My name is Annabelle and I am a master’s by research student at Durham University studying an unusual glassy pyroclastic rock (some say they resemble chocolate brownies/cookies, however I can assure you, they are not). To geologists they immediately stand out as they are super weird and don’t resemble what usually is erupted out of a volcano! I was eager to undertake this project due to the unique morphology and intricate detail of the samples, as unlocking the secrets of their formation will help us to understand vent processes in fissure eruptions – one of the most common types of volcanic eruptions.
Recent fieldwork to Ascension Island uncovered these mysterious glassy pyroclasts which were co-erupted with scoria during a small-volume basaltic eruption. They are comprised of dense glass bombs that vary in size from milimeter spherical droplets, to blobs 10’s of centimeters across. They occur in low abundances in scoria-dominated ramparts (elongate walls that are found adjacent to fissure).
The unusual shapes and features of these pyroclasts pose numerous questions about their formation and origin.
Some key questions are;
- Are they a product of stagnant lava that has drained back into the vent?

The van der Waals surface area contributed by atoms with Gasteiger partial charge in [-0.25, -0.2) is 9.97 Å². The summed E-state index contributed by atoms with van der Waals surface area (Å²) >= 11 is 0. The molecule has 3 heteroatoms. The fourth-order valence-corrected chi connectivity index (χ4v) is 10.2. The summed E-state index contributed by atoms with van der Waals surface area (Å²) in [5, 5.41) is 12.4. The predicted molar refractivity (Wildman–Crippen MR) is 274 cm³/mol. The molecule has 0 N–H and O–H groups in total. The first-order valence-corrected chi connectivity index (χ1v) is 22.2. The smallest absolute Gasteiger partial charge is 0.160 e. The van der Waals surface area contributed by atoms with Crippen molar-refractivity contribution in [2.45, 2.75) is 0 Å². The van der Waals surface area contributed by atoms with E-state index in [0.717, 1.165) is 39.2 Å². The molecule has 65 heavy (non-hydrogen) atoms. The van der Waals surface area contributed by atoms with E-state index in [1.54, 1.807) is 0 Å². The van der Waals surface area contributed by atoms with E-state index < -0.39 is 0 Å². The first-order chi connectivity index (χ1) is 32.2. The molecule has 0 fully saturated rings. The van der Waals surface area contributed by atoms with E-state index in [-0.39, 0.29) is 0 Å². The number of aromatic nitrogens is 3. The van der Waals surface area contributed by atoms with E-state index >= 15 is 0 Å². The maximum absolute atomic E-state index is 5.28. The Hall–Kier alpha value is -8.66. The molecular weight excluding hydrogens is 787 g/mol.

- How was it entrained into the lava fountain and erupted alongside normal scoria?
- Were they erupted at a normal temperature or superheated somehow?
I am fortunate to be investigating these hypotheses under the supervision of a large group; Rich Brown, Kate Dobson, Fabian Wadsworth and Katy Chamberlain. Rich (my lead supervisor) and I are carrying out a comprehensive 2D and 3D textural and physical analysis of the samples to gain a better understanding of their origin. I have also been working with Fabian using numerical techniques to constrain an approximate temperature of the glassy drops when they were erupted. Determining whether they were erupted unusually hot may be a reason why they look so weird.
Additionally, I have been working with Kate on a machine which fires X-rays onto either small samples or cores that have been drilled out of the pyroclasts. This creates 2D pictures and 3D renders of the samples to gain a better understanding of the textures and interactions between the glass and scoria. In the coming months I will be working alongside Katy to investigate the geochemistry of the erupting magma, this will be completed by using an electron microprobe for major element chemistry. Preliminary qualitative chemical analysis work indicates that the glass is a more evolved composition that the co-erupted scoria.
I am very excited to gain more insight into the formation of these extremely weird rocks over the course of my masters and I hope to be back and able to explain further about their origin so make sure to keep an eye out for updates!